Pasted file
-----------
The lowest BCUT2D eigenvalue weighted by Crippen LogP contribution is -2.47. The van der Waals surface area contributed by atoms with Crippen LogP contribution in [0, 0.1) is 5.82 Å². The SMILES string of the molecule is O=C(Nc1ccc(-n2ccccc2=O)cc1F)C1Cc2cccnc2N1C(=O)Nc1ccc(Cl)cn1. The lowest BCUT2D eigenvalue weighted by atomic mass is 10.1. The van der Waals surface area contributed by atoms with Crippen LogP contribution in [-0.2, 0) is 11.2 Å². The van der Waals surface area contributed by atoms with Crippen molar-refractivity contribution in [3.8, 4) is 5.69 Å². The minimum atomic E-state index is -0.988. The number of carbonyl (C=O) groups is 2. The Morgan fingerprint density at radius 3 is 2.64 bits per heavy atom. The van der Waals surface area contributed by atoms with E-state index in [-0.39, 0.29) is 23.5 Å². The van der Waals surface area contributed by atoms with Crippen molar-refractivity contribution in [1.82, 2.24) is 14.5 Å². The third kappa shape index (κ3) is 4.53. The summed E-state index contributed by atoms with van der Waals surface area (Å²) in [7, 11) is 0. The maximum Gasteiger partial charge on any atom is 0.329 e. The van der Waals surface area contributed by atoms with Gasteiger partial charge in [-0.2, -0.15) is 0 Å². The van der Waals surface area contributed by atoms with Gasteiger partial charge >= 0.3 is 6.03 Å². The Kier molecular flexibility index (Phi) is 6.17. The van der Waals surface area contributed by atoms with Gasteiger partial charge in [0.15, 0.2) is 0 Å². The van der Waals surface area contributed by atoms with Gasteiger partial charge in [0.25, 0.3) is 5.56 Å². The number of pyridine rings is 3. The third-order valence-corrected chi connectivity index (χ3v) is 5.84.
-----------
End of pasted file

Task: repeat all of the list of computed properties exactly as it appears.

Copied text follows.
The lowest BCUT2D eigenvalue weighted by Crippen LogP contribution is -2.47. The van der Waals surface area contributed by atoms with Crippen LogP contribution in [0, 0.1) is 5.82 Å². The SMILES string of the molecule is O=C(Nc1ccc(-n2ccccc2=O)cc1F)C1Cc2cccnc2N1C(=O)Nc1ccc(Cl)cn1. The lowest BCUT2D eigenvalue weighted by atomic mass is 10.1. The van der Waals surface area contributed by atoms with Crippen LogP contribution in [-0.2, 0) is 11.2 Å². The van der Waals surface area contributed by atoms with Crippen molar-refractivity contribution in [3.8, 4) is 5.69 Å². The minimum atomic E-state index is -0.988. The number of carbonyl (C=O) groups is 2. The Morgan fingerprint density at radius 3 is 2.64 bits per heavy atom. The van der Waals surface area contributed by atoms with E-state index in [-0.39, 0.29) is 23.5 Å². The van der Waals surface area contributed by atoms with Crippen molar-refractivity contribution in [1.82, 2.24) is 14.5 Å². The third kappa shape index (κ3) is 4.53. The summed E-state index contributed by atoms with van der Waals surface area (Å²) in [7, 11) is 0. The maximum Gasteiger partial charge on any atom is 0.329 e. The van der Waals surface area contributed by atoms with Gasteiger partial charge in [-0.2, -0.15) is 0 Å². The van der Waals surface area contributed by atoms with Gasteiger partial charge >= 0.3 is 6.03 Å². The Kier molecular flexibility index (Phi) is 6.17. The van der Waals surface area contributed by atoms with Gasteiger partial charge in [0.15, 0.2) is 0 Å². The van der Waals surface area contributed by atoms with Gasteiger partial charge in [0.25, 0.3) is 5.56 Å². The number of pyridine rings is 3. The third-order valence-corrected chi connectivity index (χ3v) is 5.84.